Do the GPO or WEP Transfer to Survivors?
Question from this week deals with the Windfall Elimination Provision (WEP) and the Government Pension Offset (GPO) provisions of Social Security, and more specifically how they apply when the affected spouse passes away. We received the following question from a reader:
“My husband recently passed away at the age of 67. He mostly worked for our local school district where he did not earn Social Security, but before he worked there he earned a Social Security benefit at another job. He has been collecting his school district pension, but only a very small Social Security benefit since he was subject to WEP. I am listed as the beneficiary of his school district pension, and I also have my own Social Security benefit from working. I am 65 now and am wondering what happens when I turn on my Social Security next year. Since I am now getting my husband’s school pension will my Social Security be reduced by WEP or the GPO provisions?”
First let me remind everyone that we have posted several articles here on www.HelpWithMySocialSecurity.com covering the basics of WEP and GPO. If you, or your spouse, have earnings from a job that opted out of Social Security, it is highly recommended you do a simple search on the site to read the basics of how these two provisions affect your SS benefits.
For this case I have some good news. WEP and GPO are triggered due to the recipient of benefits having worked in a “non-covered” job. Non-covered means the earnings from that job were not covered under the Social Security system. In this case the husband worked for a school district that opted out of SS and instead funded a pension plan. The husband’s SS benefit he earned from other work was affected by WEP due to his school district job. If he had tried to collect a spousal benefit on his wife’s record those benefits would be reduced by the GPO. Both of these are due to HIS participation in a non-covered job.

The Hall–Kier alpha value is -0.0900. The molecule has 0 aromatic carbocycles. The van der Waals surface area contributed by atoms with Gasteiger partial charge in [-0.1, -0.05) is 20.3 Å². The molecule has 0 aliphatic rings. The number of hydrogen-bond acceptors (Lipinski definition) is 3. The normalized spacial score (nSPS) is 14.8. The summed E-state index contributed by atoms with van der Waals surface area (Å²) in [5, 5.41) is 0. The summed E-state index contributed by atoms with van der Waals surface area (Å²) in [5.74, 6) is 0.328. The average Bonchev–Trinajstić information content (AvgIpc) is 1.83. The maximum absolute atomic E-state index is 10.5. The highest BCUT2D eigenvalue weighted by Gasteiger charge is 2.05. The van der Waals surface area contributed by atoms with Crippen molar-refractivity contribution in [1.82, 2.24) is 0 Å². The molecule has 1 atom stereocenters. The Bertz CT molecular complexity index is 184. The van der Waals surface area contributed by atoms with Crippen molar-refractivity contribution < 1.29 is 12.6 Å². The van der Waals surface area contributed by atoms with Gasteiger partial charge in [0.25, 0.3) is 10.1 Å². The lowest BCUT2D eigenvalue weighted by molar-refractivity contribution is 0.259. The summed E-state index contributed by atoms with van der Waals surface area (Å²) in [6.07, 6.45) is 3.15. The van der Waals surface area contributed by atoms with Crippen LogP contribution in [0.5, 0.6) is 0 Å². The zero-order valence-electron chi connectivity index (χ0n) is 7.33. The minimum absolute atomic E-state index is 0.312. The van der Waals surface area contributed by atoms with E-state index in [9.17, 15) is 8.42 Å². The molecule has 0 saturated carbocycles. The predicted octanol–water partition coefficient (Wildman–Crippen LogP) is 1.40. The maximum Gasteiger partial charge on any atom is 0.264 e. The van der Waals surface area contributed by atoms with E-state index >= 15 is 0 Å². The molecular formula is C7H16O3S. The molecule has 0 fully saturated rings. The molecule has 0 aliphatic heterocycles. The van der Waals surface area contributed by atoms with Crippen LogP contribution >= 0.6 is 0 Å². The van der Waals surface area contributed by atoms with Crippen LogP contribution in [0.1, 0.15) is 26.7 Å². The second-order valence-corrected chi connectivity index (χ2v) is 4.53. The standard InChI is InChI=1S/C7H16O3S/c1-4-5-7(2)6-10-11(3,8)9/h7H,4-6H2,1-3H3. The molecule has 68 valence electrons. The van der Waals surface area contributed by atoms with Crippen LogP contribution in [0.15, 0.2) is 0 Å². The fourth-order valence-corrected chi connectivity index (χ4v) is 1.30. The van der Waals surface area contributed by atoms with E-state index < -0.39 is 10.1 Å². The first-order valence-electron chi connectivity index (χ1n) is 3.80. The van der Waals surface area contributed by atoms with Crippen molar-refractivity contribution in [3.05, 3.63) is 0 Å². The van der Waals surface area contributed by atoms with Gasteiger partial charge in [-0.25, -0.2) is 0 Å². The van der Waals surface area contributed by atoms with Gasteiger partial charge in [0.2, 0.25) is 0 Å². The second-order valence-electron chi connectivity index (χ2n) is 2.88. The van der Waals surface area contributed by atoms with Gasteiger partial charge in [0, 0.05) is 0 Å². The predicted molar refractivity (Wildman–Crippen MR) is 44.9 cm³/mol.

The wife did NOT participate in a non-covered job, and is therefore immune from the effects of the WEP and GPO. When she begins collecting her SS benefits, the fact she is collecting this school district pension as a survivor does NOT reduce her Social Security benefits in any way. She is allowed to collect both. Her husband’s WEP and GPO classification does NOT transfer to her.
In this situation there is a clear advantage to one spouse having a government pension and the other a SS benefit. If they both had SS benefits the survivor would keep receiving just the larger of the two. In this scenario the surviving widow collects BOTH with no reduction. As much as those affected complain of WEP and GPO, this is a case where those people make out much better than their SS participating countrymen.
WEP and GPO are some of the most misunderstood aspects of Social Security so we encourage anyone who believes they may be affected to reach out to us if they have any question about how these provisions may affect their, or their spouse’s, Social Security claiming strategy.
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